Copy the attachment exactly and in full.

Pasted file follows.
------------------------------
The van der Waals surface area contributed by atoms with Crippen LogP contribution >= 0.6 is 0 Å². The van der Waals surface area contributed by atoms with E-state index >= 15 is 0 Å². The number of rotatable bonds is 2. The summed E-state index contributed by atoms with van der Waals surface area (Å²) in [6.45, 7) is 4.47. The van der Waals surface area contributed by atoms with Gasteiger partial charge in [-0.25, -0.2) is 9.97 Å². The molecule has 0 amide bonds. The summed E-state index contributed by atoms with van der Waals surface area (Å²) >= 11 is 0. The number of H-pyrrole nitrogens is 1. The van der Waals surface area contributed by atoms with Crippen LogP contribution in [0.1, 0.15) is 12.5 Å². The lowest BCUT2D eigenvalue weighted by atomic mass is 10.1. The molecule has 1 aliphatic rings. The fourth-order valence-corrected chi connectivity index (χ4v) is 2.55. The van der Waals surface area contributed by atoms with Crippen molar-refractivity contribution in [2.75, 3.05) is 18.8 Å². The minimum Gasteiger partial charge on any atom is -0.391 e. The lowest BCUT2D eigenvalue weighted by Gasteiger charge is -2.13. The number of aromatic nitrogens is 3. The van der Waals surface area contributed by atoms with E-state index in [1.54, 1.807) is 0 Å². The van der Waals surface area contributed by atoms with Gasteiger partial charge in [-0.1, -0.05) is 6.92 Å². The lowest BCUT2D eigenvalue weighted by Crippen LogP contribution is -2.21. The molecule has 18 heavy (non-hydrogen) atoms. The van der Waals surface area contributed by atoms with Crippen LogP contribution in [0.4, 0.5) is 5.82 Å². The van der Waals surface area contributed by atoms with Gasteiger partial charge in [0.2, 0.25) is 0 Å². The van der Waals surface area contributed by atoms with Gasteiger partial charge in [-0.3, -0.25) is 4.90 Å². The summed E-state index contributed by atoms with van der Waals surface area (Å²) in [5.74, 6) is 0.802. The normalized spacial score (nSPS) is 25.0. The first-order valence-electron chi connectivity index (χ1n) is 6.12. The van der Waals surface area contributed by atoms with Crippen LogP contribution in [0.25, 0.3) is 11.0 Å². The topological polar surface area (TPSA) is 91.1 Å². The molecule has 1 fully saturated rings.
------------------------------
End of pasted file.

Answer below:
The van der Waals surface area contributed by atoms with Crippen LogP contribution >= 0.6 is 0 Å². The van der Waals surface area contributed by atoms with E-state index >= 15 is 0 Å². The number of rotatable bonds is 2. The summed E-state index contributed by atoms with van der Waals surface area (Å²) in [6.45, 7) is 4.47. The van der Waals surface area contributed by atoms with Gasteiger partial charge in [-0.25, -0.2) is 9.97 Å². The molecule has 0 amide bonds. The summed E-state index contributed by atoms with van der Waals surface area (Å²) >= 11 is 0. The number of H-pyrrole nitrogens is 1. The van der Waals surface area contributed by atoms with Crippen LogP contribution in [0.1, 0.15) is 12.5 Å². The lowest BCUT2D eigenvalue weighted by atomic mass is 10.1. The molecule has 1 aliphatic rings. The fourth-order valence-corrected chi connectivity index (χ4v) is 2.55. The van der Waals surface area contributed by atoms with Crippen molar-refractivity contribution in [2.75, 3.05) is 18.8 Å². The minimum Gasteiger partial charge on any atom is -0.391 e. The lowest BCUT2D eigenvalue weighted by Gasteiger charge is -2.13. The number of aromatic nitrogens is 3. The van der Waals surface area contributed by atoms with E-state index in [1.54, 1.807) is 0 Å². The van der Waals surface area contributed by atoms with Gasteiger partial charge in [-0.1, -0.05) is 6.92 Å². The lowest BCUT2D eigenvalue weighted by Crippen LogP contribution is -2.21. The molecule has 18 heavy (non-hydrogen) atoms. The van der Waals surface area contributed by atoms with Crippen LogP contribution in [0.4, 0.5) is 5.82 Å². The van der Waals surface area contributed by atoms with Gasteiger partial charge in [0.2, 0.25) is 0 Å². The van der Waals surface area contributed by atoms with Gasteiger partial charge in [-0.3, -0.25) is 4.90 Å². The summed E-state index contributed by atoms with van der Waals surface area (Å²) in [5.74, 6) is 0.802. The normalized spacial score (nSPS) is 25.0. The first-order valence-electron chi connectivity index (χ1n) is 6.12. The van der Waals surface area contributed by atoms with Crippen LogP contribution in [0.25, 0.3) is 11.0 Å². The topological polar surface area (TPSA) is 91.1 Å². The molecule has 1 fully saturated rings.